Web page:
...I've never seen Rubio as a very strong candidate. He seems to lack the skills to make it in a national campaign. And his failure with immigration reform -- both in choosing it as his signature issue and in fumbling it after he did -- is telling on a number of levels. But he's made few mistakes in this campaign and he seems to be slowing edging up in the polls.... Put simply, he remains viable and undamaged, even though his campaign to date has been undistinguished. I have no doubt that the folks who are running Rubio's campaign would use different adjectives. They'd have a more positive gloss. But I strongly suspect they see it in the same basic terms. He's far from on fire. But he's undamaged while his real opponents are either imploding or fizzling. The visuals and numbers show little reason for optimism. But I suspect they believe the structural logic of the contest is encouraging for Rubio and that time is on his side. They're right.
Over the weekend, MSNBC's Steve Kornacki, whose political perspective I nearly always agree with, said if he had to put money on the race for the Republican nomination, he'd bet on Marco Rubio. Literally one minute later, MSNBC's Chris Hayes, whose views are also usually in line with mine, endorsed Kornacki's argument.
Vox, which has been singing Rubio's praises for quite a while, added yesterday that the Florida senator is the biggest beneficiary of Scott Walker's withdrawal.
To be sure, yesterday was clearly a good day for the far-right senator. From the outset, the political establishment viewed a triumvirate of candidates as the GOP's likely nominee -- Jeb Bush, Marco Rubio, and Scott Walker -- and now that trio stands as a duo. What's more, the latest CNN poll found only four Republicans reaching double digits: Rubio and the three outsiders who've never served a day in public office.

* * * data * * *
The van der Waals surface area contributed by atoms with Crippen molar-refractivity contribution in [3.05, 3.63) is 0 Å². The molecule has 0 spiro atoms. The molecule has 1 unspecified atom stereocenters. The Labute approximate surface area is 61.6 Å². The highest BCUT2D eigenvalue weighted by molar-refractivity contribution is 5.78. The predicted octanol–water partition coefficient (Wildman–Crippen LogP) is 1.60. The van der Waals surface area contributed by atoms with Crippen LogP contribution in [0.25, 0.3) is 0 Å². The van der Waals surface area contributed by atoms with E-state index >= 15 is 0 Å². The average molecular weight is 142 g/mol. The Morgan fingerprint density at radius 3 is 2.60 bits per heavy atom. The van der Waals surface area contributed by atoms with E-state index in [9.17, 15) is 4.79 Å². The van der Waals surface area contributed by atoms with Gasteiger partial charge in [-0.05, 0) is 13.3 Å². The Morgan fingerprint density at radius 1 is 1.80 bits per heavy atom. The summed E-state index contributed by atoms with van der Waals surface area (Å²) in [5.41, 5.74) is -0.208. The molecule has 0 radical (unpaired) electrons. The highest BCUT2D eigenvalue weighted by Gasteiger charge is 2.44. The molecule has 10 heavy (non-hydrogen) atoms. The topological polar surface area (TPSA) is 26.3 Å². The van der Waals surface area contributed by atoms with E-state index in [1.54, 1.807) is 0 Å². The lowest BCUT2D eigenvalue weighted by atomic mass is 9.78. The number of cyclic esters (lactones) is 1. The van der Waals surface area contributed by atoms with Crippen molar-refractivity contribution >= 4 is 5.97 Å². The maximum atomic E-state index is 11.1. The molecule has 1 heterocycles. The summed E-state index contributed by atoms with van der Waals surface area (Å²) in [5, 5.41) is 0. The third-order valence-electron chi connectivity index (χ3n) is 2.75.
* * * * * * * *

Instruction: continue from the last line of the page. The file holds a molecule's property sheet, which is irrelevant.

Is it any wonder Rubio is suddenly the "it" candidate? TPM's Josh Marshall did a nice job summarizing the senator's standing.
And to be sure, that structural logic is compelling. Many observers -- inside the Republican Party and out -- simply assume as a matter of course that the Inexperienced Three will eventually fizzle, leaving a race featuring only a handful of credible contenders. The list will likely include two establishment governors (Jeb Bush and John Kasich) and two very conservative senators (Ted Cruz and Marco Rubio).
In this scenario, is this a contest that could elevate Rubio to the GOP nomination? Of course it is.
But some root problems remain for Rubio that are too often overlooked. The Florida Republican has spent most of adult life running for one office or another, making him -- practically by definition -- a career politician. There's a fair amount of evidence that isn't what the GOP base is looking for in the 2016 cycle.
Complicating matters, Rubio has spent most of adult life as a politician, and has very little to show for his efforts. He has no meaningful accomplishments, no signature issues, and he's never demonstrated an expertise in any area of public policy. On the contrary, the senator has developed a reputation as a lawmaker who doesn't show up for work as often as he probably should.
And then, of course, there's immigration. This isn't complicated: the Republican base hated the bipartisan reform package in 2013 and Rubio helped write it (before abandoning what would have been his sole legislative success story).
Rubio isn't especially popular in Florida, and he hasn't exactly won over his own colleagues -- to date, he has exactly zero endorsements from the Senate Republicans he's worked alongside for the last half-decade. These aren't automatic disqualifiers, and the far-right senator's path to the nomination is clearly visible, but they're also relevant parts of Rubio's background that haven't yet been litigated in earnest.